JL: I think you bring up a really important point, Mia, when you say that for Jews there’s ultimately a happy ending, in many cases, when you’re talking about the history of Jewish migration. Whatever the challenges that individual Jews or Jewish communities have faced in the course of the history of migration, ultimately Jews have entered the mainstream. Jews have become very successful in the U.S. and in other places where they’ve settled, in contrast, I think, to what you’re pointing out, that there are so many ongoing challenges for so many groups of migrants and refugees throughout the world.
MS: I think there’s also an added perspective when when you look at Europe, as opposed to the States, where it’s difficult to separate the history of Jewish refugees—and very specifically German-Jewish refugees—in the years leading up to the Holocaust, post-Holocaust, from the current debates. And these analogies come up again and again.
SU: Are you comfortable with these analogies, Mia?
MS: I think they’re a bit too easy on an emotional level. You can understand why the media would use those analogies for moral lessons, and in some ways they highlight the urgency and importance of drawing attention to policy, to migration. It raises the stakes of the debate today. But in some ways it does miss out on those different contexts, in different political and economic contexts. It draws attention from Jewish migration being a series of experiences.
SU: It’s interesting, isn’t it? Because I wonder if we in Jewish Studies are also at fault for lending prominence to the certain ways and types of migration and overlooking or underplaying others. Maybe we’re also part of that.
JL: If I can jump in on this, when we’re talking about this question of Jewish migration and what it has to contribute broadly speaking, one way to think about it is to consider this question of how it was different for everybody. This is a very complex system. This is not just eastern European Jews making their way to America or to Palestine or wherever. It’s much more complex story.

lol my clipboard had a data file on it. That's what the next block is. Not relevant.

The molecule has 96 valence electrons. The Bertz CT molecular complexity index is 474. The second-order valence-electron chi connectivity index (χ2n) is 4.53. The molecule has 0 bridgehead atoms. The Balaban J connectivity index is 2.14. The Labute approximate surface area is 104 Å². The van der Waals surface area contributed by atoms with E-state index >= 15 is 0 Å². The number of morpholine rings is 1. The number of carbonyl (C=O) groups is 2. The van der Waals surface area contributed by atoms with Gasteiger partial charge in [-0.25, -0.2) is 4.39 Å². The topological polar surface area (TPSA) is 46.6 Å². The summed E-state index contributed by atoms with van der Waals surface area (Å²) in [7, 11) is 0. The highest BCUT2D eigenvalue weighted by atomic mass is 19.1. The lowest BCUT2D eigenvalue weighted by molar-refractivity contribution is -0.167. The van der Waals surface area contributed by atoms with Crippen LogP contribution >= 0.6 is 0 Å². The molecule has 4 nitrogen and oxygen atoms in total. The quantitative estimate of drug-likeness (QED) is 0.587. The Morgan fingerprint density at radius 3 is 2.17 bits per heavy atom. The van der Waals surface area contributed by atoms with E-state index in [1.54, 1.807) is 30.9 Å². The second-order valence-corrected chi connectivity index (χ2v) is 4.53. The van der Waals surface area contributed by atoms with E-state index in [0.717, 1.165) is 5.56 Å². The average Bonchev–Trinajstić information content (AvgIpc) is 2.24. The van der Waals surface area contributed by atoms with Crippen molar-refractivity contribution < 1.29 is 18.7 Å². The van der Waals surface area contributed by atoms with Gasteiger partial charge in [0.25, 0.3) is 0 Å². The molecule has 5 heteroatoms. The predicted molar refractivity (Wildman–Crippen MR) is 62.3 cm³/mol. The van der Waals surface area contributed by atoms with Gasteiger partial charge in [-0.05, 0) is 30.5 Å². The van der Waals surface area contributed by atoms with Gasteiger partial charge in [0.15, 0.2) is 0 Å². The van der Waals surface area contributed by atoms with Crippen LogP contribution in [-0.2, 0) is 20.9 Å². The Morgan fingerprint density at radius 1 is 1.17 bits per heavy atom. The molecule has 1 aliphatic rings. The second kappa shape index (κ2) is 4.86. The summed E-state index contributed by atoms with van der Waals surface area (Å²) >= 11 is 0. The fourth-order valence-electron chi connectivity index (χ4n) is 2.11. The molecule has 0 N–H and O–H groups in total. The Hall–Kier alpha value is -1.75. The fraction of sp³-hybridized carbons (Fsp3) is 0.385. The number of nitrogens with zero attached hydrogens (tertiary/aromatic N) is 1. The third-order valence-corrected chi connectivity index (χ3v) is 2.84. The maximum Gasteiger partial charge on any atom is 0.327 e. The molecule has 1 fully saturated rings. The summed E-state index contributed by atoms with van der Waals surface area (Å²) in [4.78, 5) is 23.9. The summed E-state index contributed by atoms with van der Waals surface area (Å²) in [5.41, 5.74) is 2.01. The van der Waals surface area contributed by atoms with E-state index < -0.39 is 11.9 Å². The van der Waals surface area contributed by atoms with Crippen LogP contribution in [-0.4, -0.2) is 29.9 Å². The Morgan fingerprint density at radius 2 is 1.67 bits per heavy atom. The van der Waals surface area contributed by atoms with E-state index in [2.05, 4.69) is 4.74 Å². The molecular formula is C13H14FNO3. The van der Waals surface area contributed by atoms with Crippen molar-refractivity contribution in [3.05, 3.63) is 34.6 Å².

SU: This is something that comes up in a lot of the articles in the volume. They cover really three different time periods: There were two or three articles that looked at the first wave of migrations, early twentieth century, from Eastern Europe to America. There was a cluster of three articles that look at Cold War and post-Holocaust migration between Poland and Israel and back and forth. And then there was a third set of articles that looked at late Soviet and post-Soviet migrations, and putting them together. That also reminds us that migration isn’t set or defined by one particular period. It’s a phenomenon that’s taking place in different times and places and in different historical and geographical and geopolitical contexts. It forces us, again, to think more broadly about what is migration, what is unique about Jewish migration, and what is universal or similar about the migration that Jews experienced and the migrations of other groups in these same time periods. So that’s what I was quite happy about, is crossing these different chronologies which quite often divide history and Jewish experiences into into defined and sometimes even self-contained time periods: Pre-World War II, Cold War-era, after the Cold War. We kind of wanted to throw it off together.
MS: I agree with you. Just broadening what it means to be Jewish migrant, and what Jewish migration means, opening up the nomenclature of refugee migrants, asylum seeker. These are all different terms that are important to today’s debates, but they’re also important to Jewish migration debates. What do we call things, how are people categorized, what does that mean in the widern discourse on migration?
JL: I’m glad that you guys are bringing our attention to the issue at hand, so to speak, to the journal issue. Scott, as you pointed out, each of these articles constitutes a individual case study. The nature of an article is that it’s going to focus on an individual case or set of historical examples. One of the things I think is so interesting is that by bringing them all together, it really asks us to try to synthesize them. In the age of JSTOR, it’s easy to just going to read one article (that we find online). But it’s in a context, especially with what you’re talking about, about the language that we use and this question of what it is that this series of articles you have brought together really accomplish in the issue. So many of them are focused on individual case studies, but I would also say that they probably also have something bigger that they’re trying to accomplish. If you had to try to bring together the articles and try to synthesize them in some way, what would you say is the major contribution or the major takeaway that these articles accomplish?
SU: We wanted to bring Jewish migration to the fore as an autonomous and independent topic of study, not merely as an asterisk or footnote in the history of American Jewish history of the development of Israel or the history of the Holocaust. To show that migration is a serious part of the modern Jewish experience and the modern experience as well. It deserves its own place at the table of modern Jewish Studies. By bringing together these different contributors and primary sources and, I think, six book reviews, I think we raise three or four main themes which to me frame the discussion on Jewish migration and move it forward a bit in a sense that it is important and needs to grow.